Cosmic debris

The little things sink Mass Effect
By MITCH KRPATA  |  December 3, 2007
2.0 2.0 Stars


VIDEO: The trailer for Mass Effect

Mass Effect | for Xbox 360 | Rated M for Mature | Developed by Bioware Corp. | Published by Microsoft Game Studios

Few games come loaded with as much ambition — or as much hype — as Mass Effect. Even before the launch of the Xbox 360 two years ago, the game was being pegged as a system seller on a par with Halo and Gears of War. A multi-part space opera from the developers of Star Wars: Knights of the Old Republic, Mass Effect would revolutionize games as we knew them, promising massive worlds to explore, the most intuitive and lifelike dialogue system ever designed, and a story line that would be shaped by the player’s own actions. On paper, it was the greatest game ever.

And then it crash-landed.

Because the emphasis was on the Big Ideas that make for great marketing copy and drooling previews from the enthusiast press, innumerable little problems managed to stow away on the final product. Interface problems, mystifying AI, and myriad performance glitches make it hard to focus on what the game does well. The story line is epic, and BioWare has delivered on some of what it promised, but Mass Effect just doesn’t feel done.

Credit where it’s due: much of what’s here does work well. The dialogue trees aren’t far removed from the mechanics of old-school PC adventure games, but they’ve never been executed so smoothly with recorded speech. As characters talk to you, a circular list appears on screen with several options for what to say next. You can be the good cop or the bad cop, and the conversations develop accordingly. But the dialogue doesn’t illuminate the characters as it does in a good movie or book, and it’s not terribly entertaining on its own, as in something like Sam and Max. It’s mostly informational.

Given that so much of Mass Effect is predicated on these involved conversations, they’re one of the first places the game’s bizarre performance issues start to chafe. All too often, the camera will cut to a smooth, featureless character whose face pops into view moments later. This kind of graphical misstep is understandable at a panoramic outdoor level, but in a cutscene? It’s jarring, and it severs your sense of connection.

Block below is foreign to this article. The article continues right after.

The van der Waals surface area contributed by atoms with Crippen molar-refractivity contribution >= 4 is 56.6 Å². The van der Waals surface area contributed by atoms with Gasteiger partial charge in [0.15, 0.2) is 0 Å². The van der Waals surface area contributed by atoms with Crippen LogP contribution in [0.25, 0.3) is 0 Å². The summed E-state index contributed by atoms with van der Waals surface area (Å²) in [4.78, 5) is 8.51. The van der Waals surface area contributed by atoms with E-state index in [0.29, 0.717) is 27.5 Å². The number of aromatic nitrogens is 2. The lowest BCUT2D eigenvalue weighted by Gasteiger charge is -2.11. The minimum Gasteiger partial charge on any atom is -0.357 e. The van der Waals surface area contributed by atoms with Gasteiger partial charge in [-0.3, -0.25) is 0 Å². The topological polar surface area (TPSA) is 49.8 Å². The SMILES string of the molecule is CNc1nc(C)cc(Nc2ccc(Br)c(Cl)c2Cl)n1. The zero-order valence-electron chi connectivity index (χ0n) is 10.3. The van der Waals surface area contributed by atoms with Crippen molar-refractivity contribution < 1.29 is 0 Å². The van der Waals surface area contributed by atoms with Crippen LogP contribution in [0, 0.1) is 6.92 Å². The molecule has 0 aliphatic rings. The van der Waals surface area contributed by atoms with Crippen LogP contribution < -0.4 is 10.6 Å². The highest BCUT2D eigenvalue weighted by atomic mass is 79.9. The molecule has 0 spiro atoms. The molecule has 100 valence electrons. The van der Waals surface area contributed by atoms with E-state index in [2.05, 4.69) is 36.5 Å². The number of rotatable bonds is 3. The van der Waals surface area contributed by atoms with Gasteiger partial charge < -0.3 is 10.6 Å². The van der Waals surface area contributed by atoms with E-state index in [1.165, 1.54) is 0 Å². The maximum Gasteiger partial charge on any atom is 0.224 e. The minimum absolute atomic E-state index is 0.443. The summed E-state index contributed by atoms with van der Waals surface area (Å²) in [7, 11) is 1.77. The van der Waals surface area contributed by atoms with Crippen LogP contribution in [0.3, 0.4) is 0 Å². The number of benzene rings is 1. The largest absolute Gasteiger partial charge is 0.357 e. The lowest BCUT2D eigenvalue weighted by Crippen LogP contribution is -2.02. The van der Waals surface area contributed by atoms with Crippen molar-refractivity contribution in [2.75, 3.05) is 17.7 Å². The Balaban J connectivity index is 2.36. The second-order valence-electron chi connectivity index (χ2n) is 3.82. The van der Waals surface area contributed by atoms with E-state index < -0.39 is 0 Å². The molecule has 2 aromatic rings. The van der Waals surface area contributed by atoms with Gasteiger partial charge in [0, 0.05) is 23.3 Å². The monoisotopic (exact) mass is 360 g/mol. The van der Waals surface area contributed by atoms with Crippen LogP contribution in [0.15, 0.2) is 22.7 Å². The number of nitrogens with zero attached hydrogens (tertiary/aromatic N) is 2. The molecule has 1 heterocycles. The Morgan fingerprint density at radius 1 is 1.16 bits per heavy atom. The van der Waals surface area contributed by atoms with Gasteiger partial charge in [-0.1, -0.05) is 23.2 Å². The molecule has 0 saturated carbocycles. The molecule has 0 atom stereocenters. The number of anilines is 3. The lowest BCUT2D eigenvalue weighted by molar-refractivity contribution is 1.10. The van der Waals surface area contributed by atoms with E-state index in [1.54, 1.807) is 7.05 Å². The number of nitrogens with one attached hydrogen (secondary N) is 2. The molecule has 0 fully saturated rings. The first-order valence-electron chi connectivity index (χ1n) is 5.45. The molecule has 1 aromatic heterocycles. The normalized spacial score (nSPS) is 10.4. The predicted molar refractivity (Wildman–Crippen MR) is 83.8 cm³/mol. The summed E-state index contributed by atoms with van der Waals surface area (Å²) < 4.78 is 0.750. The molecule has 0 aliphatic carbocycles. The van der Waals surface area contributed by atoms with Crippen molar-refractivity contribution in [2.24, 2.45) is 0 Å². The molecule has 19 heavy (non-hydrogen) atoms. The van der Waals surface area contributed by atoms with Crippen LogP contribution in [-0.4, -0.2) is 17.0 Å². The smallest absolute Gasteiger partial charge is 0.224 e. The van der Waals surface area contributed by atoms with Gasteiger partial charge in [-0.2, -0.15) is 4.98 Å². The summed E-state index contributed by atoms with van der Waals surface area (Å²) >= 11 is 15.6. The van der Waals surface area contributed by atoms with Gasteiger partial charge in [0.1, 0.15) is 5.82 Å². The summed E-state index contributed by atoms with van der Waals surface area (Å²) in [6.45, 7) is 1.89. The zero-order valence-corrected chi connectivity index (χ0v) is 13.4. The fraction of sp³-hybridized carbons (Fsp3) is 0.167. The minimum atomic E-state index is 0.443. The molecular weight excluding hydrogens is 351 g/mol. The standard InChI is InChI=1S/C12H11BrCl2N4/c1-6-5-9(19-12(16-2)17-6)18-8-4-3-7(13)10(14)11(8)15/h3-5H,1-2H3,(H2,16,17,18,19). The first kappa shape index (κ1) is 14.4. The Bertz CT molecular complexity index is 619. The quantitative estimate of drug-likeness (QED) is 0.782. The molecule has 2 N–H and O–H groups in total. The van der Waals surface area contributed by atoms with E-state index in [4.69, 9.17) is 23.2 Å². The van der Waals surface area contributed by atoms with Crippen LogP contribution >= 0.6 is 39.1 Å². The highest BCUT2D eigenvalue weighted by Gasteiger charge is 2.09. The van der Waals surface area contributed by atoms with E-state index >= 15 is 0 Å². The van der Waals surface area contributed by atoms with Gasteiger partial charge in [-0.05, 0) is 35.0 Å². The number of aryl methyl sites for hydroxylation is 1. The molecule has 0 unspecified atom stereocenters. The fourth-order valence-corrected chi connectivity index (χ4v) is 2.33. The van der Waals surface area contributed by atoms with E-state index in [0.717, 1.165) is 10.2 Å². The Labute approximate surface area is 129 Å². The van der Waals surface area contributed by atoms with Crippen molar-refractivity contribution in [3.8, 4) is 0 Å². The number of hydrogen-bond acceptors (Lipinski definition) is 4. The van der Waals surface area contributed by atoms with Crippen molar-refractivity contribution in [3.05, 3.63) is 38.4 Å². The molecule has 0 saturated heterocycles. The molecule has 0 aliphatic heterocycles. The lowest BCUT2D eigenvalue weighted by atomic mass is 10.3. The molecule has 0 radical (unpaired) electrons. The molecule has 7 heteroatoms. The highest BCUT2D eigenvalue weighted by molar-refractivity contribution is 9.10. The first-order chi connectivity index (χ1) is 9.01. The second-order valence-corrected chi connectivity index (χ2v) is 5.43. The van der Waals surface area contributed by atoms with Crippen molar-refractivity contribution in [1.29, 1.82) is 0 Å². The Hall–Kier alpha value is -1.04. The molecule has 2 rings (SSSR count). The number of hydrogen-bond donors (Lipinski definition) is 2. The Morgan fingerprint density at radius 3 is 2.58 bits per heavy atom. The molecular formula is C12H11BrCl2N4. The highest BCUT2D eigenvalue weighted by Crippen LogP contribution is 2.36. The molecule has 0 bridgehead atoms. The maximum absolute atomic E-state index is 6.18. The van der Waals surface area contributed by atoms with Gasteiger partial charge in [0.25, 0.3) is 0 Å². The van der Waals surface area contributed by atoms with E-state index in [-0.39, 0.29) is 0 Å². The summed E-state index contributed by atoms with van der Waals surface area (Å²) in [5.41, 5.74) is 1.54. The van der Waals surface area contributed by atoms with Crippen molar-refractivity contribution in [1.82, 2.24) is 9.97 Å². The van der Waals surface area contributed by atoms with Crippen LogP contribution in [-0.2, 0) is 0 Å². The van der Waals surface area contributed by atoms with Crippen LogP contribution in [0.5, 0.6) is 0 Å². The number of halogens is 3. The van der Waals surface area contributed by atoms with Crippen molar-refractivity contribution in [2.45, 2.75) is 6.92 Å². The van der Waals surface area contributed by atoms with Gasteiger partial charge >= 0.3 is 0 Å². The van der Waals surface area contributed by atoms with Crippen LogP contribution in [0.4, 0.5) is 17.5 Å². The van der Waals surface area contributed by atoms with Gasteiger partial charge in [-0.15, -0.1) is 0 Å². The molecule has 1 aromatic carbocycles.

But the most irritating aspect of Mass Effect is the way you have to manage your squad through a series of labyrinthine menus. Performing the simplest actions is like trying to solve a Rubik’s Cube. For example: certain ammo types are more effective against particular enemies, so it’s a good idea to tailor your munitions to each battle. BioShock also had a feature like this: you hit a button on the directional pad to switch to electric bullets, say, or armor-piercing bullets. In Mass Effect, you open the main menu, select the “equipment” sub-menu, cycle through to the appropriate party member, page through his several weapons, hit X to access the weapon-upgrade screen, toggle over to the specific ammunition-upgrade option, and then scroll down a list of all the ammo in your inventory till you find what you want. Couldn’t be simpler!

Sure, you’ll get used to this stuff after a while. That’s no excuse. I’ve gotten used to holding down the slider on my toaster because that’s the only way it’ll keep the heat on long enough to toast a bagel. Just because I get what I want in the end doesn’t mean my toaster is anything but a piece of junk. It means I’m too cheap to buy a good toaster. With enough effort, you could wring a good deal of enjoyment out of Mass Effect. With enough effort, you could do a lot of things.

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